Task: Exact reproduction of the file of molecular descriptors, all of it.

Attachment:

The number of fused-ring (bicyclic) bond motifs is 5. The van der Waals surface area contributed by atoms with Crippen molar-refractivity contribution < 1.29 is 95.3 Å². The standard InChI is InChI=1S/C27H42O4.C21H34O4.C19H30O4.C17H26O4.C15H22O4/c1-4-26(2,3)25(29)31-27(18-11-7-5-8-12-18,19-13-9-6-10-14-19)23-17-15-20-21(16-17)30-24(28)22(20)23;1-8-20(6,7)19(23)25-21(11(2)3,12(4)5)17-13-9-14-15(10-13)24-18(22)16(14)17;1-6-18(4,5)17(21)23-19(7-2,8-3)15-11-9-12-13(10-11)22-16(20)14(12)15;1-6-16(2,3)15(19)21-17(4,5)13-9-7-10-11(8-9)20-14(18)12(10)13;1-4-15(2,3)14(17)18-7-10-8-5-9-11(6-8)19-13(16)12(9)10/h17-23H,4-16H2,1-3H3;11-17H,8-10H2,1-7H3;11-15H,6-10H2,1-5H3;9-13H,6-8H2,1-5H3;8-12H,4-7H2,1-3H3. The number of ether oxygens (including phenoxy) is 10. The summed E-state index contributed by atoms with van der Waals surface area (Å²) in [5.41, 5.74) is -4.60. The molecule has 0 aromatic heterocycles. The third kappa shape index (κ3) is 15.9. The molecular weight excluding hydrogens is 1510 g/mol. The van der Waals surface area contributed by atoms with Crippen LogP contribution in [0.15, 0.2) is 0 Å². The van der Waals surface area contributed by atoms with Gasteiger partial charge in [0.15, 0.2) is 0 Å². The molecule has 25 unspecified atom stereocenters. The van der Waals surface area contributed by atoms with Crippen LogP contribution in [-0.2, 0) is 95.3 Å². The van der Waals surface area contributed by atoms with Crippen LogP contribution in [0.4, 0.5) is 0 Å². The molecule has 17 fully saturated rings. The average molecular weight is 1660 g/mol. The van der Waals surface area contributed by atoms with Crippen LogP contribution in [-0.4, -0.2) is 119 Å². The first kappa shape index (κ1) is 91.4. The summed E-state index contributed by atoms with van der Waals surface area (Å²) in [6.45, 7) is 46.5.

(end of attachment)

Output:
The number of fused-ring (bicyclic) bond motifs is 5. The van der Waals surface area contributed by atoms with Crippen molar-refractivity contribution < 1.29 is 95.3 Å². The standard InChI is InChI=1S/C27H42O4.C21H34O4.C19H30O4.C17H26O4.C15H22O4/c1-4-26(2,3)25(29)31-27(18-11-7-5-8-12-18,19-13-9-6-10-14-19)23-17-15-20-21(16-17)30-24(28)22(20)23;1-8-20(6,7)19(23)25-21(11(2)3,12(4)5)17-13-9-14-15(10-13)24-18(22)16(14)17;1-6-18(4,5)17(21)23-19(7-2,8-3)15-11-9-12-13(10-11)22-16(20)14(12)15;1-6-16(2,3)15(19)21-17(4,5)13-9-7-10-11(8-9)20-14(18)12(10)13;1-4-15(2,3)14(17)18-7-10-8-5-9-11(6-8)19-13(16)12(9)10/h17-23H,4-16H2,1-3H3;11-17H,8-10H2,1-7H3;11-15H,6-10H2,1-5H3;9-13H,6-8H2,1-5H3;8-12H,4-7H2,1-3H3. The number of ether oxygens (including phenoxy) is 10. The summed E-state index contributed by atoms with van der Waals surface area (Å²) in [5.41, 5.74) is -4.60. The molecule has 0 aromatic heterocycles. The third kappa shape index (κ3) is 15.9. The molecular weight excluding hydrogens is 1510 g/mol. The van der Waals surface area contributed by atoms with Crippen LogP contribution in [0.15, 0.2) is 0 Å². The van der Waals surface area contributed by atoms with Gasteiger partial charge in [0.15, 0.2) is 0 Å². The molecule has 25 unspecified atom stereocenters. The van der Waals surface area contributed by atoms with Crippen LogP contribution in [-0.2, 0) is 95.3 Å². The van der Waals surface area contributed by atoms with Crippen LogP contribution in [0.4, 0.5) is 0 Å². The molecule has 17 fully saturated rings. The average molecular weight is 1660 g/mol. The van der Waals surface area contributed by atoms with Crippen LogP contribution in [-0.4, -0.2) is 119 Å². The first kappa shape index (κ1) is 91.4. The summed E-state index contributed by atoms with van der Waals surface area (Å²) in [6.45, 7) is 46.5.